Gone are the days of simple dashboards. What once was quite basic—climate controls, audio features, and a small handful of other options—has progressed into oversized sophisticated dashboards equipped with a multitude of features, including smart technology that allows the vehicle to interact not only with occupants but other devices as well. Although designed to improve safety, many question whether incorporating what is essentially a mini-computer mounted to the vehicle’s dash has actually done just the opposite—increase accident risk factors, rather than reduce them. As personal injury lawyers, we can’t help but ignore the dangers associated with the increase of vehicles equipped with these so-called ‘smart dashboards.’
One of our biggest safety concerns with smart dashboards is their overall complexity and difficulty in use. Learning how to operate specific in-dash features can be quite intimidating, not only for novice users, but even for persons that may be more ‘technologically-inclined.’ Unfortunately, many motorists attempt to undertake the task of initially familiarizing themselves with their smart dashboards while they are actually operating the vehicle.
However, the dangers of smart dashboards extend far beyond distractions created by learning basic function while the vehicle is in use. The functional capabilities offered by these systems is astonishing, and knowing how to operate them, doesn’t make using them any less distracting. Anything that diverts a driver’s attention from the task of driving, whether manually, visually, or cognitively, is highly risky. While distracted driving is more commonly associated with texting, operating a smart dashboard is equally, if not more dangerous.
Consider the ‘phone-sync’ option, which has become a fairly ubiquitous feature in new vehicles, and allows the driver to access functions and perform tasks in a manner similar to as if they were using their phone. Although automakers contend that large touchscreens and voice controls make smart dashboards a safer alternative, as car accident lawyers, we find little variation between using a mobile device through a vehicle and using the actual device. Regardless of any reduction in visual or manual distractions, phone syncing does nothing to reduce cognitive distraction, and moreover, may even encourage the use of mobile devices, which in turn may lead to more motorists that drive distracted.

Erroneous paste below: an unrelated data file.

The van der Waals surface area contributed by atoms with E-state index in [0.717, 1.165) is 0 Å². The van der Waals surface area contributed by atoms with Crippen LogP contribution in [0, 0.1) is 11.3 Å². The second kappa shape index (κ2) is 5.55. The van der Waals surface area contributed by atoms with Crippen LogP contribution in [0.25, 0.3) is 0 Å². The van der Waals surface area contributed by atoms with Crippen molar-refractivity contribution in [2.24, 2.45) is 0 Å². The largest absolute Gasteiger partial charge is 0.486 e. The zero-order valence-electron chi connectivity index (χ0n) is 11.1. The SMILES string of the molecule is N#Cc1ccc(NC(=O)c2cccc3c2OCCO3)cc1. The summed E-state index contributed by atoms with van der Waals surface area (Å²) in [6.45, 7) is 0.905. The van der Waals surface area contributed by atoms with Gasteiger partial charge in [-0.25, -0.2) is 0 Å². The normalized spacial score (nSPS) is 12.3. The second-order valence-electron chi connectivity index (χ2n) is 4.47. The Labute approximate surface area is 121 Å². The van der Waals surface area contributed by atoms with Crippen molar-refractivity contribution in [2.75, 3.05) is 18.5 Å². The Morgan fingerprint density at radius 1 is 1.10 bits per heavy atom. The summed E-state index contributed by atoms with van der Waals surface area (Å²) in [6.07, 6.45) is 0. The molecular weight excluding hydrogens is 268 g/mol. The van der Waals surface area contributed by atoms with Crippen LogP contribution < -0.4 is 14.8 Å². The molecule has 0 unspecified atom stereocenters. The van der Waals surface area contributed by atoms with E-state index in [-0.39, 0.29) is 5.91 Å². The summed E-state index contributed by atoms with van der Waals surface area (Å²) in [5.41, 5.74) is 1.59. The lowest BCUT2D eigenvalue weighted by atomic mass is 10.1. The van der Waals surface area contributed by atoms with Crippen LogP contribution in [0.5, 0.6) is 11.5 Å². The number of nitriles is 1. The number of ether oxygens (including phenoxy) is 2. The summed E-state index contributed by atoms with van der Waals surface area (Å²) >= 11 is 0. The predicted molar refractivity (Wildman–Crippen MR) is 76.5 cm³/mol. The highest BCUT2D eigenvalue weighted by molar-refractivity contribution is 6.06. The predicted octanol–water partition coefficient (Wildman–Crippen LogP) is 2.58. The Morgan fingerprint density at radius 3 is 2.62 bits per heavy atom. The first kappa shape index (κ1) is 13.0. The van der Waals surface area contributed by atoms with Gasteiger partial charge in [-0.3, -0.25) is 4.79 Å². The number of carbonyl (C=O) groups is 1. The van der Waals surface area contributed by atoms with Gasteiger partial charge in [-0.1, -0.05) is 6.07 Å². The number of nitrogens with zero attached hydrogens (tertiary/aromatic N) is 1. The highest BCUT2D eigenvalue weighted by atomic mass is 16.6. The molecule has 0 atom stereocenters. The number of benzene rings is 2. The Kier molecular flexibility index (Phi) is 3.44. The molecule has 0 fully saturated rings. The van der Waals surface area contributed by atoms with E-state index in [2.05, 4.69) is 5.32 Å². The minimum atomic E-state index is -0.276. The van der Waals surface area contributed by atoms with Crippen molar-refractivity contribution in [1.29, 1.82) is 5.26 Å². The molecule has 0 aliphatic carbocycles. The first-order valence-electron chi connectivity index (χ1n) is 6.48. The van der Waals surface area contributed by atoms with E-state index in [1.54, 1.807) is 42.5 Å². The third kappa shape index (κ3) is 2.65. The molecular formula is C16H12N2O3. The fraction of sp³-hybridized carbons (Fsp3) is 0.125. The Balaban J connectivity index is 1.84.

Despite the rise in vehicles equipped with smart dashboards, which the auto industry argues are intended to reduce distraction, crash data has consistently shown a steady increase in distracted driving accidents in recent years. Though there are many ways in which crashes occur due to driver distraction, research indicates that the core problem resides in the use of mobile devices. This is why cell phone use is restricted in some form or another in nearly every state. If the goal is to reverse current trends, then we do not see how smart dashboards, which are essentially just a larger version of a mobile device with a few added safety features, will make the type of impact that automakers expected.
As automakers seek to attain consumer satisfaction, and technology continues to improve, the safety issues associated with smart dashboards will likely become even more problematic in the coming years. Even manufacturers that once produced automobiles considered to be relatively simplistic economical vehicles, such as Hyundai or Kia, have responded to consumer demands, and now offer models with standard or optional smart technology features.
Some say the solution is more stringent federal regulation over automakers that produce vehicles equipped with smart technology. Specific legislative remedies include rulemaking that limits the number of glances, seconds per glance, and total time required to complete a task. While both the auto industry and government have guidelines that address these task-completion factors, compliance remains voluntary. Consequently, unless or until lawmakers intervene, the design and manufacture of smart dashboards will remain in the hands of automakers that design and manufacture such vehicles, as well as the motorists that operate them.
If you or a loved one were involved in a car accident that you believe was caused by the negligence of another person or entity (i.e. government; automaker), the Chicago attorneys of Zneimer & Zneimer P.C. can evaluate your matter, free of charge, and explain potential sources and means of obtaining financial compensation for the harm you’ve suffered.